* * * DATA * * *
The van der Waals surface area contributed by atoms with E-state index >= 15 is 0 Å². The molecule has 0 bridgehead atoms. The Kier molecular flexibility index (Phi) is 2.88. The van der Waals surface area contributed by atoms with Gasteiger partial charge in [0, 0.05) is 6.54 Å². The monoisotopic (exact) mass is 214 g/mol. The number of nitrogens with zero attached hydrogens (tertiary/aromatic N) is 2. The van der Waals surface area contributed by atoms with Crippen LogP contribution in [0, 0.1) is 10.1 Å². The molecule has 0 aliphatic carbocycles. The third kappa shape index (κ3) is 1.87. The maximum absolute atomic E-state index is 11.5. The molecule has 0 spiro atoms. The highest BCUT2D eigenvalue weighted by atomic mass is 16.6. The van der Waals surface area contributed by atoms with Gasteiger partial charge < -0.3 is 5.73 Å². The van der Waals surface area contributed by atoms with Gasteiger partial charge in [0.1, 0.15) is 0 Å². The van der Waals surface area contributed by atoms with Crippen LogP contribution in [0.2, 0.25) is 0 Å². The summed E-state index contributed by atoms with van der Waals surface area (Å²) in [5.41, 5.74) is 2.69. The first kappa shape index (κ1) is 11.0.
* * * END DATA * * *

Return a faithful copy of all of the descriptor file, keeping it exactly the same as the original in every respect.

The van der Waals surface area contributed by atoms with E-state index >= 15 is 0 Å². The molecule has 0 bridgehead atoms. The Kier molecular flexibility index (Phi) is 2.88. The van der Waals surface area contributed by atoms with Gasteiger partial charge in [0, 0.05) is 6.54 Å². The monoisotopic (exact) mass is 214 g/mol. The number of nitrogens with zero attached hydrogens (tertiary/aromatic N) is 2. The van der Waals surface area contributed by atoms with Crippen LogP contribution in [0, 0.1) is 10.1 Å². The molecule has 0 aliphatic carbocycles. The third kappa shape index (κ3) is 1.87. The maximum absolute atomic E-state index is 11.5. The molecule has 0 spiro atoms. The highest BCUT2D eigenvalue weighted by atomic mass is 16.6. The van der Waals surface area contributed by atoms with Gasteiger partial charge < -0.3 is 5.73 Å². The van der Waals surface area contributed by atoms with Gasteiger partial charge in [0.1, 0.15) is 0 Å². The van der Waals surface area contributed by atoms with Crippen LogP contribution in [0.2, 0.25) is 0 Å². The summed E-state index contributed by atoms with van der Waals surface area (Å²) in [5.41, 5.74) is 2.69. The first kappa shape index (κ1) is 11.0.